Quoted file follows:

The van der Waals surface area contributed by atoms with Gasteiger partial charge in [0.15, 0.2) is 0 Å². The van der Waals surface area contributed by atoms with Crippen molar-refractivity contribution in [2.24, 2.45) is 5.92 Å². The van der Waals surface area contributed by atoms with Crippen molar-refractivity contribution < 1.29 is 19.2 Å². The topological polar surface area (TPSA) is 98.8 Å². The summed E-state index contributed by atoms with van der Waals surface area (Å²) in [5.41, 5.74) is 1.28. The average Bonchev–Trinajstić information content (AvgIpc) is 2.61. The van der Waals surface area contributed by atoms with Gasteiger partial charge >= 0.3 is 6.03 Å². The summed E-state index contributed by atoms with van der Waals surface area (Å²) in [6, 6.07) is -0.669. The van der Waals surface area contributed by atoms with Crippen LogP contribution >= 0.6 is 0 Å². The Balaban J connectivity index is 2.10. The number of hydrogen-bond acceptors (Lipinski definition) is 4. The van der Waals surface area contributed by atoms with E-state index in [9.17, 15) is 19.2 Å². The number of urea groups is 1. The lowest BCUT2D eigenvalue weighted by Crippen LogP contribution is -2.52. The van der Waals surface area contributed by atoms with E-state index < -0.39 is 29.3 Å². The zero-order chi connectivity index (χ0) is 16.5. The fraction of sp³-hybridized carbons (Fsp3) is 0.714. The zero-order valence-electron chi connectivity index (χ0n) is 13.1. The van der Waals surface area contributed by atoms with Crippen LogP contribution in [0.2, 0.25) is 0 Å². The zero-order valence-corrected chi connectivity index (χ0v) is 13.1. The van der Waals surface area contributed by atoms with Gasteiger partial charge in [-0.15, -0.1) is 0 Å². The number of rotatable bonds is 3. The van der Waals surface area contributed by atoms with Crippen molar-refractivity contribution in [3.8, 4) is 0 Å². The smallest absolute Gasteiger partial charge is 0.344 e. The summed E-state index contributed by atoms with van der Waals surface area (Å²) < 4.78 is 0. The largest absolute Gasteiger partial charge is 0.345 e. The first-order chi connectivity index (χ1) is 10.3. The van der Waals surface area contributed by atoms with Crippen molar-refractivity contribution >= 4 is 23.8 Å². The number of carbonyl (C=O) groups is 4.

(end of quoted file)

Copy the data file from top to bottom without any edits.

The van der Waals surface area contributed by atoms with Gasteiger partial charge in [0.15, 0.2) is 0 Å². The van der Waals surface area contributed by atoms with Crippen molar-refractivity contribution in [2.24, 2.45) is 5.92 Å². The van der Waals surface area contributed by atoms with Crippen molar-refractivity contribution < 1.29 is 19.2 Å². The topological polar surface area (TPSA) is 98.8 Å². The summed E-state index contributed by atoms with van der Waals surface area (Å²) in [5.41, 5.74) is 1.28. The average Bonchev–Trinajstić information content (AvgIpc) is 2.61. The van der Waals surface area contributed by atoms with Gasteiger partial charge >= 0.3 is 6.03 Å². The summed E-state index contributed by atoms with van der Waals surface area (Å²) in [6, 6.07) is -0.669. The van der Waals surface area contributed by atoms with Crippen LogP contribution >= 0.6 is 0 Å². The Balaban J connectivity index is 2.10. The number of hydrogen-bond acceptors (Lipinski definition) is 4. The van der Waals surface area contributed by atoms with E-state index in [9.17, 15) is 19.2 Å². The number of urea groups is 1. The lowest BCUT2D eigenvalue weighted by Crippen LogP contribution is -2.52. The van der Waals surface area contributed by atoms with E-state index < -0.39 is 29.3 Å². The zero-order chi connectivity index (χ0) is 16.5. The fraction of sp³-hybridized carbons (Fsp3) is 0.714. The zero-order valence-electron chi connectivity index (χ0n) is 13.1. The van der Waals surface area contributed by atoms with Crippen LogP contribution in [0.2, 0.25) is 0 Å². The zero-order valence-corrected chi connectivity index (χ0v) is 13.1. The van der Waals surface area contributed by atoms with Gasteiger partial charge in [-0.15, -0.1) is 0 Å². The number of rotatable bonds is 3. The van der Waals surface area contributed by atoms with Crippen molar-refractivity contribution in [3.8, 4) is 0 Å². The smallest absolute Gasteiger partial charge is 0.344 e. The summed E-state index contributed by atoms with van der Waals surface area (Å²) < 4.78 is 0. The largest absolute Gasteiger partial charge is 0.345 e. The first-order chi connectivity index (χ1) is 10.3. The van der Waals surface area contributed by atoms with Crippen molar-refractivity contribution >= 4 is 23.8 Å². The number of carbonyl (C=O) groups is 4.